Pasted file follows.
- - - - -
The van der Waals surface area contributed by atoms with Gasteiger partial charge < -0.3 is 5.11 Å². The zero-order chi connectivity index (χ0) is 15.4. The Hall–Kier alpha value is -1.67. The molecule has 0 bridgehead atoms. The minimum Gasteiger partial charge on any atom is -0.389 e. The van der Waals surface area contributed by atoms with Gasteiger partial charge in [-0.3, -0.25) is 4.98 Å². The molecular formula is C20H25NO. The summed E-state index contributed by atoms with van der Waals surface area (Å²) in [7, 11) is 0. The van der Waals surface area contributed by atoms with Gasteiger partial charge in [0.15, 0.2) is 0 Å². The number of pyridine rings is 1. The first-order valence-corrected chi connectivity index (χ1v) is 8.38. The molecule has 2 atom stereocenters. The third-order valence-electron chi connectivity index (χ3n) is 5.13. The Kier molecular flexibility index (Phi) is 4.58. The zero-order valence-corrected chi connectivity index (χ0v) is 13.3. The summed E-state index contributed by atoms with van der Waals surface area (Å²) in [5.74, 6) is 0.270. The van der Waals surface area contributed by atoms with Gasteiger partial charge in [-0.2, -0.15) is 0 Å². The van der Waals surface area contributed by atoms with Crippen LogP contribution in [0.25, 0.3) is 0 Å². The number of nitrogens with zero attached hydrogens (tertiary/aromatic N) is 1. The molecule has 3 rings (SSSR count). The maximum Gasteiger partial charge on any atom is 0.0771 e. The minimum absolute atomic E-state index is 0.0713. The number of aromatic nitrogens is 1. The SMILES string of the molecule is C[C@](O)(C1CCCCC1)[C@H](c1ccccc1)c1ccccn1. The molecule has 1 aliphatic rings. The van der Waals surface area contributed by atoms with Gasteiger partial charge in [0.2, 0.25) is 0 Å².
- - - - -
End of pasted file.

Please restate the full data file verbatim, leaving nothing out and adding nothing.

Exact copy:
The van der Waals surface area contributed by atoms with Gasteiger partial charge < -0.3 is 5.11 Å². The zero-order chi connectivity index (χ0) is 15.4. The Hall–Kier alpha value is -1.67. The molecule has 0 bridgehead atoms. The minimum Gasteiger partial charge on any atom is -0.389 e. The van der Waals surface area contributed by atoms with Gasteiger partial charge in [-0.3, -0.25) is 4.98 Å². The molecular formula is C20H25NO. The summed E-state index contributed by atoms with van der Waals surface area (Å²) in [7, 11) is 0. The van der Waals surface area contributed by atoms with Gasteiger partial charge in [0.15, 0.2) is 0 Å². The number of pyridine rings is 1. The first-order valence-corrected chi connectivity index (χ1v) is 8.38. The molecule has 2 atom stereocenters. The third-order valence-electron chi connectivity index (χ3n) is 5.13. The Kier molecular flexibility index (Phi) is 4.58. The zero-order valence-corrected chi connectivity index (χ0v) is 13.3. The summed E-state index contributed by atoms with van der Waals surface area (Å²) in [5.74, 6) is 0.270. The van der Waals surface area contributed by atoms with Gasteiger partial charge in [-0.2, -0.15) is 0 Å². The van der Waals surface area contributed by atoms with Crippen LogP contribution in [0.25, 0.3) is 0 Å². The number of nitrogens with zero attached hydrogens (tertiary/aromatic N) is 1. The molecule has 3 rings (SSSR count). The maximum Gasteiger partial charge on any atom is 0.0771 e. The minimum absolute atomic E-state index is 0.0713. The number of aromatic nitrogens is 1. The SMILES string of the molecule is C[C@](O)(C1CCCCC1)[C@H](c1ccccc1)c1ccccn1. The molecule has 1 aliphatic rings. The van der Waals surface area contributed by atoms with Gasteiger partial charge in [0.2, 0.25) is 0 Å².